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Time for Leo Santa Cruz to roll the dice

After a comfortable run-out against Rafael Rivera, the Mexican needs to make moves in 2019.

Carl Frampton v Leo Santa Cruz Photo by Steve Marcus/Getty Images

In an entertaining fight on Saturday night, Leo Santa Cruz extended his record to 36-1-1 after a convincing points win over the overmatched Mexican Rafael Rivera.

As expected when Santa Cruz enters the ring, the fight was an all-action affair with flurries of punches dominating large parts of the rounds without ever looking like a stoppage was in sight. The WBA featherweight champion won three unanimous scorecards of 119-109, with 1,273 punches being thrown in the fight by El Terremoto; a trade-off in the final couple of seconds of the fight was a testament to the heart shown by the challenger.

At 30 years of age, it’s time for Santa Cruz to look for the big fights in what remains of his long career. He fought just once in 2018 in a shut-out of the dangerous Abner Mares, rematching after LSC edged the scorecards in their first fight back in 2015. Rivera turned out to be a good “keep busy” fight for the champion at the start of 2019, however, unification attempts need to be his top priority.

An obvious choice would be Gary Russel Jnr. The WBC champion hasn’t fought since early last summer when he toppled Joseph Diaz in a unanimous points victory in Maryland, but would surely be open to fighting the Mexican after viewing this weekend’s win over Rivera. Santa Cruz is clearly struggling for power at feather, and despite being able to throw four-figures worth of punches in a fight, all three of the other champions will fancy engaging in a war with the Mexican.

Frampton set the blueprint on how to get the win over Santa Cruz. This, however, isn’t ground that most fans want to see us going over again. Frampton is clearly a faded force and with talks of retirement for The Jackal, a trilogy should be way down the pecking order for the WBA champion.

Josh Warrington poses an interesting question. Assuming he deals with his IBF mandatory Kid Galahad this summer, the Leeds Warrior would be well suited to a trip to Las Vegas. Frampton claimed that Warrington possessed some of the heaviest hands he has faced as a professional; with two upsets against Selby and Frampton already, you’d be foolish to write off Warrington against this version of LSC.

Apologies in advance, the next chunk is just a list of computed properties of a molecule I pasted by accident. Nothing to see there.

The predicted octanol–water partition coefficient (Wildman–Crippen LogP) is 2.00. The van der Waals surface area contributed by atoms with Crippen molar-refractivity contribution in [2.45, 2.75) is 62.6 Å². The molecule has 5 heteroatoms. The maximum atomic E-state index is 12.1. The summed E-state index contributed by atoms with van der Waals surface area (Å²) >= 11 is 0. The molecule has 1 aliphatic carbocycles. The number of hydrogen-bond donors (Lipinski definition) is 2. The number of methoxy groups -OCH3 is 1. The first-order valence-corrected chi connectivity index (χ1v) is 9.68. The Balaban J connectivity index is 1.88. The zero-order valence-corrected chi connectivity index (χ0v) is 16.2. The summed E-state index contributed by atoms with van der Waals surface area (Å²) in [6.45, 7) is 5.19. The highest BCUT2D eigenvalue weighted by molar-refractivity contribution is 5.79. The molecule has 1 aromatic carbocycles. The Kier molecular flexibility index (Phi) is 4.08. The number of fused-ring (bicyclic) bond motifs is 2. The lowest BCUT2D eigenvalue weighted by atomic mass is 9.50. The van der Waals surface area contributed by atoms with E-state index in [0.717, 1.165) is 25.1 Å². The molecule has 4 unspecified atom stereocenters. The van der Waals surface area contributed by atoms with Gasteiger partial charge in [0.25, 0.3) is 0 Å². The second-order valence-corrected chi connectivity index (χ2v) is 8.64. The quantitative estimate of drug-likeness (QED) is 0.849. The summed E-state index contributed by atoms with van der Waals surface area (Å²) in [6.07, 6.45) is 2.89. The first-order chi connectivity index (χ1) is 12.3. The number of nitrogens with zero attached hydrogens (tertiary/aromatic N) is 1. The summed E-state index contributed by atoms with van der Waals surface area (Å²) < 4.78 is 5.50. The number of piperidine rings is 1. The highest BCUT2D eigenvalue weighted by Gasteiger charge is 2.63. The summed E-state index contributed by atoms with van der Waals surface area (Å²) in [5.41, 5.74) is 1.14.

Oscar Valdez is the last of the three champions, holding the WBO strap. Talk of the Mexican fighting Warrington this summer was scuppered by the IBF’s mandatory ruling. Frank Warren and Josh Warrington were considering dropping their IBF belt, however, Valdez would only fight the Briton if it was a unification. Where the WBO champion looks to next is anyone’s guess, but having recently defended his title at the beginning of February it’s unlikely he will make big movements soon.

Now, Gervonta Tank Davis seems to be a name being banded around a potential fight with Santa Cruz having both fought within the space of a week. There is zero chance you’ll get Tank coming down to featherweight, so if this fight is to materialise it has to be at 130-pounds (assuming Davis can still make that...).

Santa Cruz has recorded just two KO wins in his last seven and is sure to find his power is even less effective at super-featherweight. Despite this serious disadvantage, it’s still highly unlikely Mayweather will allow his protege to get in the ring with LSC at 130-pounds. Tank’s career is being massaged gently, with no rush to land the 24-year-old in deep waters.

What we don’t want to see is another comfortable defence for Santa Cruz in seven to eight months time. His “fan-friendly” style of all-action fighting only holds weight if there is a chance of a knockout at the end of each flurry; if he’s going to continue to go the distance with overmatched challengers then as fans we’d be far more inclined to see Santa Cruz roll the dice.

”I want to fight the best,” said Santa Cruz after Saturday’s win. “I want to fight any of the champions at featherweight or have a third fight with Carl Frampton. I want to be back this summer and fight three times this year against the best in the division.”

It’s a good start. Santa Cruz is saying what we are all thinking, but boxing politics have a funny way of standing in the way of the obvious solutions. If it isn’t a champion next for Leo, then it’ll be hard to stay tuned in.

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